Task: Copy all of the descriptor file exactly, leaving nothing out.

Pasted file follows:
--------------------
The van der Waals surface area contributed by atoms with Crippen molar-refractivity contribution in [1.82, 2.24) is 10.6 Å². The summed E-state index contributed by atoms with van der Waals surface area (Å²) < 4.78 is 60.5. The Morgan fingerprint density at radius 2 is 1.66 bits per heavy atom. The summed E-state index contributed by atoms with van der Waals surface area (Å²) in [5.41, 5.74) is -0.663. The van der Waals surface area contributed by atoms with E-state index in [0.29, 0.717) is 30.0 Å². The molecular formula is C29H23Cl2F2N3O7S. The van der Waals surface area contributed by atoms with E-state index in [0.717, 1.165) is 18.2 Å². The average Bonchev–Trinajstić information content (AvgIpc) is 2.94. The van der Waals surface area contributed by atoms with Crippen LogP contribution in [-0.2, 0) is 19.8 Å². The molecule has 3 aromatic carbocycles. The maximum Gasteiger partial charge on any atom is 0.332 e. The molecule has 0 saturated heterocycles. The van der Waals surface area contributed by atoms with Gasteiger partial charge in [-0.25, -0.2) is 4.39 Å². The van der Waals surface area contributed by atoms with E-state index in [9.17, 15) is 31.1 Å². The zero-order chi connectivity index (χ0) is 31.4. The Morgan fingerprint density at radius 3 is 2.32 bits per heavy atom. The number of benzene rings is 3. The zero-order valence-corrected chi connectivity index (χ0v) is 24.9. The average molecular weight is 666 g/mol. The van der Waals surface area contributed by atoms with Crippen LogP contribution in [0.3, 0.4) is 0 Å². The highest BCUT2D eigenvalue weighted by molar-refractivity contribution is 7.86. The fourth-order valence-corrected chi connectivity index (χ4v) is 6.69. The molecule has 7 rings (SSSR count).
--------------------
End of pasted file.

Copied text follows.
The van der Waals surface area contributed by atoms with Crippen molar-refractivity contribution in [1.82, 2.24) is 10.6 Å². The summed E-state index contributed by atoms with van der Waals surface area (Å²) < 4.78 is 60.5. The Morgan fingerprint density at radius 2 is 1.66 bits per heavy atom. The summed E-state index contributed by atoms with van der Waals surface area (Å²) in [5.41, 5.74) is -0.663. The van der Waals surface area contributed by atoms with E-state index in [0.29, 0.717) is 30.0 Å². The molecular formula is C29H23Cl2F2N3O7S. The van der Waals surface area contributed by atoms with E-state index in [0.717, 1.165) is 18.2 Å². The average Bonchev–Trinajstić information content (AvgIpc) is 2.94. The van der Waals surface area contributed by atoms with Crippen LogP contribution in [-0.2, 0) is 19.8 Å². The molecule has 3 aromatic carbocycles. The maximum Gasteiger partial charge on any atom is 0.332 e. The molecule has 0 saturated heterocycles. The van der Waals surface area contributed by atoms with Gasteiger partial charge in [-0.25, -0.2) is 4.39 Å². The van der Waals surface area contributed by atoms with E-state index in [9.17, 15) is 31.1 Å². The zero-order chi connectivity index (χ0) is 31.4. The Morgan fingerprint density at radius 3 is 2.32 bits per heavy atom. The number of benzene rings is 3. The zero-order valence-corrected chi connectivity index (χ0v) is 24.9. The average molecular weight is 666 g/mol. The van der Waals surface area contributed by atoms with Crippen LogP contribution in [0.3, 0.4) is 0 Å². The highest BCUT2D eigenvalue weighted by molar-refractivity contribution is 7.86. The fourth-order valence-corrected chi connectivity index (χ4v) is 6.69. The molecule has 7 rings (SSSR count).